Latin America may be the last place you would expect to see someone who is Chinese. Yet surprisingly, scattered around Latin America, there are many pockets of Chinese immigrants, many of whom consider these nations home. In the areas where there are large Chinese populations, you may even find a Chinatown or un barrio chino.
When dictators seize power, they must decide how to deal with pre-existing political parties. Some dictators opt to repress all parties, as General Augusto Pinochet did in Chile 1973-1990.
When the public hears about technology startups, the two known names are Silicon Valley and New York City. This may change. In the last few years, several Latin American countries have been advancing their start-up programs for companies near and far. The countries creating startup programs are offering grants for companies in the science and technology fields.
As the Seattle-based coffee industry giant opens up cafes across the globe, the Starbucks franchise has begun to turn its gaze towards its roots: Latin America. Starbucks has been buying beans from countries such as Costa Rica and Colombia for decades.
Though Latin Americans have (understandably) received minimal coverage in the Winter Olympics held in Sochi, there is an upward trend in the region of participation in the winter games.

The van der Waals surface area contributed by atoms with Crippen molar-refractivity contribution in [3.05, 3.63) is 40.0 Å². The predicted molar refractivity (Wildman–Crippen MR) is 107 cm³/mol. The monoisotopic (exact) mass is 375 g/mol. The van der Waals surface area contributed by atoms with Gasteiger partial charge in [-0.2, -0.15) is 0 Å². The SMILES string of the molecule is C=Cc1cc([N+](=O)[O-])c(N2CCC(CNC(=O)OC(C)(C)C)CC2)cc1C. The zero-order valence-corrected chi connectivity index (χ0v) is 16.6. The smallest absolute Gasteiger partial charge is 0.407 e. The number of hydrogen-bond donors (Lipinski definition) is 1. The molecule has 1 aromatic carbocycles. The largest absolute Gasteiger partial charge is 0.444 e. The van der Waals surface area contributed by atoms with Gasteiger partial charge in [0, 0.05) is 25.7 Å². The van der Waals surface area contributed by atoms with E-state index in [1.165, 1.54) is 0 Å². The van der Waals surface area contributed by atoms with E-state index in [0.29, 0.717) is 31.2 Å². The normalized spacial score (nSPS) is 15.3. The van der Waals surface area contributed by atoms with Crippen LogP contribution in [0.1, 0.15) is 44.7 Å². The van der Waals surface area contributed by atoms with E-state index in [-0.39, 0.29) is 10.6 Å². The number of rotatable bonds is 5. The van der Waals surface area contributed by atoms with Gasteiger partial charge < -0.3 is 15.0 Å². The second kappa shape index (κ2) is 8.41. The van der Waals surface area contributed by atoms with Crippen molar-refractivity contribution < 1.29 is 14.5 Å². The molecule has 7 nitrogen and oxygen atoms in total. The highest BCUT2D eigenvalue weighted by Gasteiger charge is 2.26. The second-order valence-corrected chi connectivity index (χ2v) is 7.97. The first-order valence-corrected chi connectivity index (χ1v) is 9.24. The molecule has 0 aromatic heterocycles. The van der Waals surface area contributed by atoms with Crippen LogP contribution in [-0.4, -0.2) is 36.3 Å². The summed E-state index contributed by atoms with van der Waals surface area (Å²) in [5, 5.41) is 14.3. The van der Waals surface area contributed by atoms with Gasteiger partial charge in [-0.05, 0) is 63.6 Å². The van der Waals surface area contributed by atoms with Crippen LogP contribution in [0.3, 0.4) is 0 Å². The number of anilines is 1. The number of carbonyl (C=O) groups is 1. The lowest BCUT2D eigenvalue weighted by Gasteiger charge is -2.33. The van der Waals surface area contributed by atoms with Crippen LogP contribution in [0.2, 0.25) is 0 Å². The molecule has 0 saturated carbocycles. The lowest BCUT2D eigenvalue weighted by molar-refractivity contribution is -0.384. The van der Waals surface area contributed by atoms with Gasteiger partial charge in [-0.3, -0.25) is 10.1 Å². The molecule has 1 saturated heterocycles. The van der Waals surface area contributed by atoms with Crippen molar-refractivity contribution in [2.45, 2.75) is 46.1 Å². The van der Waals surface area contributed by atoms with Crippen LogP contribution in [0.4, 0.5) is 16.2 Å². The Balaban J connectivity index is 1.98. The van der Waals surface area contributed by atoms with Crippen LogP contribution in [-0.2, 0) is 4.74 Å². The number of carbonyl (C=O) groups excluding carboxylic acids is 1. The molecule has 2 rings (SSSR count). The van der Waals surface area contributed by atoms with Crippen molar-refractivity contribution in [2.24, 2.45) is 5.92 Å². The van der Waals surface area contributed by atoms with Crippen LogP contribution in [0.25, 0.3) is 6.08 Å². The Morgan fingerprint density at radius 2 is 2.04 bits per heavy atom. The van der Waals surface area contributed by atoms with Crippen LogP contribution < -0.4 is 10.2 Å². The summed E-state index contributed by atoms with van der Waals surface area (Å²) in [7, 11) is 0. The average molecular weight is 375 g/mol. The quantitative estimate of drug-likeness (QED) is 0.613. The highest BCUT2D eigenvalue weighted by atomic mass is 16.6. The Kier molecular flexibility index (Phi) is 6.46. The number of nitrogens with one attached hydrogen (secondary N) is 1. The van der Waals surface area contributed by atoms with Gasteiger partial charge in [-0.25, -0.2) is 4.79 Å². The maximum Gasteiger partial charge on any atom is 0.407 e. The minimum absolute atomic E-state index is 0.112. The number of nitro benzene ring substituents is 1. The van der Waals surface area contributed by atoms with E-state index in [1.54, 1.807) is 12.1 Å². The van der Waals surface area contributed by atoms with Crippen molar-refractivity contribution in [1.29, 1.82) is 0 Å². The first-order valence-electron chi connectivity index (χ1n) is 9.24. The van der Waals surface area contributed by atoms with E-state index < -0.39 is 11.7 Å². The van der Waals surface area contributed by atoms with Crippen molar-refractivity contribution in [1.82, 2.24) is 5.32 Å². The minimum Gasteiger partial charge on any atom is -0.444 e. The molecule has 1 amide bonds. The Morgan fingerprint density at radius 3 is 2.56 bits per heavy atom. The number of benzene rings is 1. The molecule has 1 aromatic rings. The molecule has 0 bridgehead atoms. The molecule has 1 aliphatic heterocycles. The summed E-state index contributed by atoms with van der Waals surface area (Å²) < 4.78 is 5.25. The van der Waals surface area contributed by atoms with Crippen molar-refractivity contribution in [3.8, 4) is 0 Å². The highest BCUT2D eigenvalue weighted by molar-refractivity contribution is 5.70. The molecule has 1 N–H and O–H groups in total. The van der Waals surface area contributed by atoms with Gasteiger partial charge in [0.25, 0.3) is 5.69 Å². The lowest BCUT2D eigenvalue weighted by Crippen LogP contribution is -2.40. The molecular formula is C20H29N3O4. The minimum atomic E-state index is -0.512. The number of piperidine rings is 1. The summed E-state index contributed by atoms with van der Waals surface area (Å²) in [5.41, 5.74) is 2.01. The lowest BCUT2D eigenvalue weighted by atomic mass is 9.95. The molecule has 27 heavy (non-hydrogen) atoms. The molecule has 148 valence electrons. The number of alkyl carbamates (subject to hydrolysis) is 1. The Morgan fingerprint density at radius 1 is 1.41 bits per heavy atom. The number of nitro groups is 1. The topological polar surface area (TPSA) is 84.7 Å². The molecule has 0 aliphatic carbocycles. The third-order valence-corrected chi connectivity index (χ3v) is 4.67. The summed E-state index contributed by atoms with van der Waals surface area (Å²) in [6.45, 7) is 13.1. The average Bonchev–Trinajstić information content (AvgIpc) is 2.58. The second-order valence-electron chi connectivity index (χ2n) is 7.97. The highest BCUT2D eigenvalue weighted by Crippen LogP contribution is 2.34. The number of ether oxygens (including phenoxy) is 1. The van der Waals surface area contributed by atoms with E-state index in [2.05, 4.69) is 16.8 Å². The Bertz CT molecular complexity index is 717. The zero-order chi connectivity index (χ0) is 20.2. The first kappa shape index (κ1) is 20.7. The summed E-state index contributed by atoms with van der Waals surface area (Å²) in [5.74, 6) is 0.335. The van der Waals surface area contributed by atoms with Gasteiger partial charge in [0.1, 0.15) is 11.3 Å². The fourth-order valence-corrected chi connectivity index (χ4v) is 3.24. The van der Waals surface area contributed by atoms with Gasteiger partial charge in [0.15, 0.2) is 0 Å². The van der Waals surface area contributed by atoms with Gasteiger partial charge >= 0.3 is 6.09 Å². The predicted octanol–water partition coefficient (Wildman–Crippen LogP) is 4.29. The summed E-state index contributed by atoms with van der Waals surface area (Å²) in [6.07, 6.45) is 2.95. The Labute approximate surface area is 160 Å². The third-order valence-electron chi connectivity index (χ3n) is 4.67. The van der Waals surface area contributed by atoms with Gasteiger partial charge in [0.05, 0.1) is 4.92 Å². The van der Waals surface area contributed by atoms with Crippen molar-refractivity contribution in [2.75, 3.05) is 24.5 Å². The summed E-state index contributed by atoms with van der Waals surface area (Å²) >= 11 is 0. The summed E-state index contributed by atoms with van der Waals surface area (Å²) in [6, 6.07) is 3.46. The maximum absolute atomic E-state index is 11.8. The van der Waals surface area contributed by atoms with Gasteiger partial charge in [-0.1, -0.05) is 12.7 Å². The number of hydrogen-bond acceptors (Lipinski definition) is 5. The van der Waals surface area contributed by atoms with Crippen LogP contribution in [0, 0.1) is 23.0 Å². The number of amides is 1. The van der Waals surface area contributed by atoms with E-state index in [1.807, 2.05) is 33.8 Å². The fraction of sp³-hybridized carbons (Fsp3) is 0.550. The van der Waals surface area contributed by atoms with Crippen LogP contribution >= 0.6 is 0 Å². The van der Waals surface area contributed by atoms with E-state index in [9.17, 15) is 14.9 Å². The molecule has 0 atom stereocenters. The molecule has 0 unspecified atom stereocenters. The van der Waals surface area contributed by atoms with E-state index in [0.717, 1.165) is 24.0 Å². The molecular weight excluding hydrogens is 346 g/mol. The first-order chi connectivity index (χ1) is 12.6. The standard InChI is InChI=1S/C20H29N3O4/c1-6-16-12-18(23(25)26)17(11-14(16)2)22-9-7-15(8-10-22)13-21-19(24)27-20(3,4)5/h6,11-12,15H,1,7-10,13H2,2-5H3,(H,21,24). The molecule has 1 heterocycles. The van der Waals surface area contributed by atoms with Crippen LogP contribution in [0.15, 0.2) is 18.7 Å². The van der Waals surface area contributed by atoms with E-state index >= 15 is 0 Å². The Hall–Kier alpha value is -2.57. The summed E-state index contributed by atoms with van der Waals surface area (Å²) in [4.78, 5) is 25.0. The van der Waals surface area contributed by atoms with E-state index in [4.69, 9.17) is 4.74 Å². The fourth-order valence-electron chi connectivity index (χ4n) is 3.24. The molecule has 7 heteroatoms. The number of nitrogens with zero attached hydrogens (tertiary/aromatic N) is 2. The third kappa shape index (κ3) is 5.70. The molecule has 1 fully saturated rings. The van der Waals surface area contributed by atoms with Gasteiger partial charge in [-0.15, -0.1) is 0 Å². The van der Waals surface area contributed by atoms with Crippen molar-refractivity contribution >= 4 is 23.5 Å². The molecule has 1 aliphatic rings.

Part One of this series examines how marijuana arrived in the Western Hemisphere, who cultivated it locally, and why. Part Two looks at prohibitionist 20th century marijuana policies in Latin America and the Caribbean and their devastating social effects. Part Three looks at recent pro-marijuana activist efforts around the continent, as well as examples of progressive legislation that have begun to decriminalize the plant.
This Friday, April 11th, the University of Pittsburgh will host documentary filmmakers Julio Ramos and Alex Schlenker for screenings and discussions of selected films. “The Poetics of Rediscovery: New Paths in Latin American Documentary” symposium will take place from 10AM-6PM in the Frick Fine Arts’ Auditorium.
The following is a brief schedule of the event:
The economic relations between China and the Community of Latin American and Caribbean States (CELAC) strengthened significantly as the two actors recently established a bilateral forum. This move will have substantial implications for development in Latin America as China has already promised USD 10 billion in credit to CELAC members and a USD 5 billion fund for Chinese-Latin American investments.1
While most eyes have been on the (re)emergence of viable leftist movements, parties, and governments in Latin America, new developments in the region’s conservative politics have gone unnoticed.1 Over the past quarter-century, a new conservative politics has emerged in Latin America, a politics in which powerful businesses – breweries, retail chains, industrial and agro-industrial firms, and financial and media conglomerates – are constructing their own parties and party factions.2 Parties sponsored by particular firms or conglomerate